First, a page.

1.100 = et tusind et hundred(e) = et tusind et hundrede = 1.100. — OR:
1.100 = elleve hundred(e) = ellevehundrede = 1.100.
1.101 = elleve hundred(e) og en/et = elleve hundred(e) og første = 1.101.

2.000 = to tusind(e) = to tusinde = 2.000.
2.100 = to tusind(e) et hundred(e) = to tusind(e) et hundred(e) = 2.100. — OR:
2.100 = enogtyve hundred(e) = enogtyve hundrede = 2.100.

1.000.000 = en million = millionte = 1.000.000.
2.000.000 = to millioner = to millionte = 2.000.000. = en milliard = millardte =




1. ‘100’ and ‘1.000’ can be said with or without the cardinal ‘1’ before them, as in English. If no cardinal is said, there is no indefinite article (as there would be in English), since the indefinite article is the same as the cardinal number one. So ‘hundred(e) og fjorten’ is the same as ‘a hundred and fourteen’, while ‘et hundred(e) og fjorten’ is the same as ‘one hundred and fourteen’.

2. Unlike in English, an ordinal followed by a noun is not always used with a definite article: ‘for otteogtredivte gang’ (‘for the thirty-eighth time’), ‘jeg bor på niende sal’ (‘I live on the ninth floor’), &c.





To be honest, there are few points in this list I’m not entirely sure of. For one thing, I’m not sure if ‘101st’ should properly be written out as ‘(et) hundred(e) og første’ or ‘(et)hundred(e)ogførste’. I think the first is the only correct option, but I can’t find any definitive answer from Dansk Sprognævn (the Danish Language Council).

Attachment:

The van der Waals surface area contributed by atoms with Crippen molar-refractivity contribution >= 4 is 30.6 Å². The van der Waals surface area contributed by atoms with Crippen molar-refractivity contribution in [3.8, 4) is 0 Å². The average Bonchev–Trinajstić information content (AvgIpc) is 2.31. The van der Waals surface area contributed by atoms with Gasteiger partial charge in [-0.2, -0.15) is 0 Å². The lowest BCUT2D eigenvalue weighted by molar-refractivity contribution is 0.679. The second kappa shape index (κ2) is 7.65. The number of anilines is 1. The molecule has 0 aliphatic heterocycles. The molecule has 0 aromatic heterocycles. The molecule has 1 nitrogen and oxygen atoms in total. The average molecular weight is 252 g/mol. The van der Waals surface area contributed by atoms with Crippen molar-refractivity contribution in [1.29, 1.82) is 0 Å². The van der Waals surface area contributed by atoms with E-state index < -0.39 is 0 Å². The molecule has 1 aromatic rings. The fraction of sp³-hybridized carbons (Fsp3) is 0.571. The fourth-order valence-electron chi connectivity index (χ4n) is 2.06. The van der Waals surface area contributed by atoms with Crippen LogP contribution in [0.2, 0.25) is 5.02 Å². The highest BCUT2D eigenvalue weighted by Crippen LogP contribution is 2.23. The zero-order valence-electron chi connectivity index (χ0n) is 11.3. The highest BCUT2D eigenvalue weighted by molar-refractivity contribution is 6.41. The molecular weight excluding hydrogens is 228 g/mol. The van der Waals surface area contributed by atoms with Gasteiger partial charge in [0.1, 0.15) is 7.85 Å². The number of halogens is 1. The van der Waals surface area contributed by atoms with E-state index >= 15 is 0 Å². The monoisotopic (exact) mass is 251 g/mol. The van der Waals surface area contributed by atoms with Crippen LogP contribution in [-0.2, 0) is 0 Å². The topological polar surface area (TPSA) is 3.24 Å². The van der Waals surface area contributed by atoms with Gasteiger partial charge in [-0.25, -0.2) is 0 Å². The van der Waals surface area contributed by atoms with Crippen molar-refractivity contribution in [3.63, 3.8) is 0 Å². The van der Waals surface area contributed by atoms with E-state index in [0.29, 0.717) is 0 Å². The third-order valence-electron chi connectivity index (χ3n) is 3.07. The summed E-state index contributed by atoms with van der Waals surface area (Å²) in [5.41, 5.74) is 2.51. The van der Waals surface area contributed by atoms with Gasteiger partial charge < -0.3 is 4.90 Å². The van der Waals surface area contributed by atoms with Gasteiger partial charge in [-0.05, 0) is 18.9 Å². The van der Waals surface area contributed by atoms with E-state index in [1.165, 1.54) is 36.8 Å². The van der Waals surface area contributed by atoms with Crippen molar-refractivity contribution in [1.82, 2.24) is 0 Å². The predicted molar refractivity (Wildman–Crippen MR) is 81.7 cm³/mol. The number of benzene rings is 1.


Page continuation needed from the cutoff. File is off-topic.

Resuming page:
And some of these are so extremely rare as ordinal numbers that I had to look them up to find out what their ordinal forms are. I’ve never seen or heard ‘milliardte’ used. I also don’t think most Danes are aware the ordinal form of ‘hundred(e)’ is just ‘hundrede’. My first guess at spelling it, before checking with the dictionary, was ‘hundredende’, which is how anyone would most likely say it out loud.

kentlew's picture

Janus --

Welcome. Thanks for this contribution. Very thorough. It's interesting that the rule for abbreviation is so simple. I would think this could lead to some confusion. But perhaps Danes don't abbreviate ordinals that often.

Who else? What about French, Italian, Spanish, Dutch, and German?

-- K.

Florian Hardwig's picture

The German rule is pretty much the same as the Danish: add a dot after the number. Boring, huh? ;°)
Dan once found a gravestone that exhibits an abbreviated notation more like it is common in English or French – but that’s absolutely unusual.

Apart from the 4 declensions (neuter, female, male, plural), there is the form that one would use in enumerations: with -tens

1 eins (n ein, f eine, m einer pl einen) = erstens (n erstes, f erste, m erster, pl ersten) = 1.
2 zwei = zweitens (zweites, zweite, zweiter, zweiten) = 2.
3 drei = drittens (drittes, dritte, dritter, dritten) = 3.
4 vier = viertens = 4.
5 fünf = fünftens = 5.
6 sechs = sechstens = 6.
7 sieben = siebtens/siebentes [latter is formal and unusual] = 7.
8 acht = achtens = 8.
9 neun = neuntens = 9.
10 zehn = zehntens = 10.

11 elf = elftens = 11.
12 zwölf = zwölftens = 12.
13 dreizehn = dreizehntens = 13.